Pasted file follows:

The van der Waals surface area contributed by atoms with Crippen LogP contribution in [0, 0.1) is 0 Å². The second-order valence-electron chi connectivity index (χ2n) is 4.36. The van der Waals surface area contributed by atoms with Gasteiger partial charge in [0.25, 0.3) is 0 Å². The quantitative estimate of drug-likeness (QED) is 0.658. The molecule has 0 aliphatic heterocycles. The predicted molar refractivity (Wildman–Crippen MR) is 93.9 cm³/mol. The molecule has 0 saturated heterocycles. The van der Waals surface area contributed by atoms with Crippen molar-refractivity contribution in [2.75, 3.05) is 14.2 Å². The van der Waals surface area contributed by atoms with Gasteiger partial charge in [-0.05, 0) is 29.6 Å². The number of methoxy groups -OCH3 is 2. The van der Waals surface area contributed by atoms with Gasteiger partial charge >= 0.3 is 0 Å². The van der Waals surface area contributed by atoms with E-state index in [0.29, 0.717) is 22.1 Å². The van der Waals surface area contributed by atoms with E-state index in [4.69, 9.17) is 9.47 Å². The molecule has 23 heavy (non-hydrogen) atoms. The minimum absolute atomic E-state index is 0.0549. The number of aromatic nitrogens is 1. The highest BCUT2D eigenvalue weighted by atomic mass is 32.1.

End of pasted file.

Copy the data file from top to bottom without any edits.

The van der Waals surface area contributed by atoms with Crippen LogP contribution in [0, 0.1) is 0 Å². The second-order valence-electron chi connectivity index (χ2n) is 4.36. The van der Waals surface area contributed by atoms with Gasteiger partial charge in [0.25, 0.3) is 0 Å². The quantitative estimate of drug-likeness (QED) is 0.658. The molecule has 0 aliphatic heterocycles. The predicted molar refractivity (Wildman–Crippen MR) is 93.9 cm³/mol. The molecule has 0 saturated heterocycles. The van der Waals surface area contributed by atoms with Crippen molar-refractivity contribution in [2.75, 3.05) is 14.2 Å². The van der Waals surface area contributed by atoms with Gasteiger partial charge in [-0.05, 0) is 29.6 Å². The number of methoxy groups -OCH3 is 2. The van der Waals surface area contributed by atoms with Gasteiger partial charge >= 0.3 is 0 Å². The van der Waals surface area contributed by atoms with E-state index in [0.29, 0.717) is 22.1 Å². The van der Waals surface area contributed by atoms with E-state index in [4.69, 9.17) is 9.47 Å². The molecule has 23 heavy (non-hydrogen) atoms. The minimum absolute atomic E-state index is 0.0549. The number of aromatic nitrogens is 1. The highest BCUT2D eigenvalue weighted by atomic mass is 32.1.